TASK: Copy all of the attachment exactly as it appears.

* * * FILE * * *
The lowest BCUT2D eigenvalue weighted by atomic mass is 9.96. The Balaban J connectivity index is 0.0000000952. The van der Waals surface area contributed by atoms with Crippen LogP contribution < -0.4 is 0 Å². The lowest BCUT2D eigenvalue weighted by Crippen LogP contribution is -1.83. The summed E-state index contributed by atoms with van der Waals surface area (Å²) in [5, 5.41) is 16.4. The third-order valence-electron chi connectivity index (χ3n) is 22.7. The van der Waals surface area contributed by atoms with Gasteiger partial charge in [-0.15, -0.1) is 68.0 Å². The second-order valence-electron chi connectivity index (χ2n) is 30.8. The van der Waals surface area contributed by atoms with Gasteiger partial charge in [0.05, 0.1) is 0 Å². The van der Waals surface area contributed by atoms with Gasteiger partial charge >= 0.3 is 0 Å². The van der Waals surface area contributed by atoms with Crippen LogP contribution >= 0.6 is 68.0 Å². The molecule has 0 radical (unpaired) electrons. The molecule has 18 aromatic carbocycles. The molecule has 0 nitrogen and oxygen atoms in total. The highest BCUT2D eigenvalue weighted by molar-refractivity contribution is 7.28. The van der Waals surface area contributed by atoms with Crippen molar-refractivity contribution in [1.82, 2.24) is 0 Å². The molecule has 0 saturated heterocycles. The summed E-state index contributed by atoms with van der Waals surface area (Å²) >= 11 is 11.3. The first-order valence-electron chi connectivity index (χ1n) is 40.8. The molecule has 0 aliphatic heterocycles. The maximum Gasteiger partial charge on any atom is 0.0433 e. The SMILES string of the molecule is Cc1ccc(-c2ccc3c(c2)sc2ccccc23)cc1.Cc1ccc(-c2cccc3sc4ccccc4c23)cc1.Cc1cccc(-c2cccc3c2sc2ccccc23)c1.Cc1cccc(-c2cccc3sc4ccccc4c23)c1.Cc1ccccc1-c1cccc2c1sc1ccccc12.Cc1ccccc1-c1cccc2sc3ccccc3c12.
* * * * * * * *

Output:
The lowest BCUT2D eigenvalue weighted by atomic mass is 9.96. The Balaban J connectivity index is 0.0000000952. The van der Waals surface area contributed by atoms with Crippen LogP contribution < -0.4 is 0 Å². The lowest BCUT2D eigenvalue weighted by Crippen LogP contribution is -1.83. The summed E-state index contributed by atoms with van der Waals surface area (Å²) in [5, 5.41) is 16.4. The third-order valence-electron chi connectivity index (χ3n) is 22.7. The van der Waals surface area contributed by atoms with Gasteiger partial charge in [-0.15, -0.1) is 68.0 Å². The second-order valence-electron chi connectivity index (χ2n) is 30.8. The van der Waals surface area contributed by atoms with Gasteiger partial charge in [0.05, 0.1) is 0 Å². The van der Waals surface area contributed by atoms with Gasteiger partial charge >= 0.3 is 0 Å². The van der Waals surface area contributed by atoms with Crippen LogP contribution >= 0.6 is 68.0 Å². The molecule has 0 radical (unpaired) electrons. The molecule has 18 aromatic carbocycles. The molecule has 0 nitrogen and oxygen atoms in total. The highest BCUT2D eigenvalue weighted by molar-refractivity contribution is 7.28. The van der Waals surface area contributed by atoms with Crippen molar-refractivity contribution in [1.82, 2.24) is 0 Å². The molecule has 0 saturated heterocycles. The summed E-state index contributed by atoms with van der Waals surface area (Å²) >= 11 is 11.3. The first-order valence-electron chi connectivity index (χ1n) is 40.8. The molecule has 0 aliphatic heterocycles. The maximum Gasteiger partial charge on any atom is 0.0433 e. The SMILES string of the molecule is Cc1ccc(-c2ccc3c(c2)sc2ccccc23)cc1.Cc1ccc(-c2cccc3sc4ccccc4c23)cc1.Cc1cccc(-c2cccc3c2sc2ccccc23)c1.Cc1cccc(-c2cccc3sc4ccccc4c23)c1.Cc1ccccc1-c1cccc2c1sc1ccccc12.Cc1ccccc1-c1cccc2sc3ccccc3c12.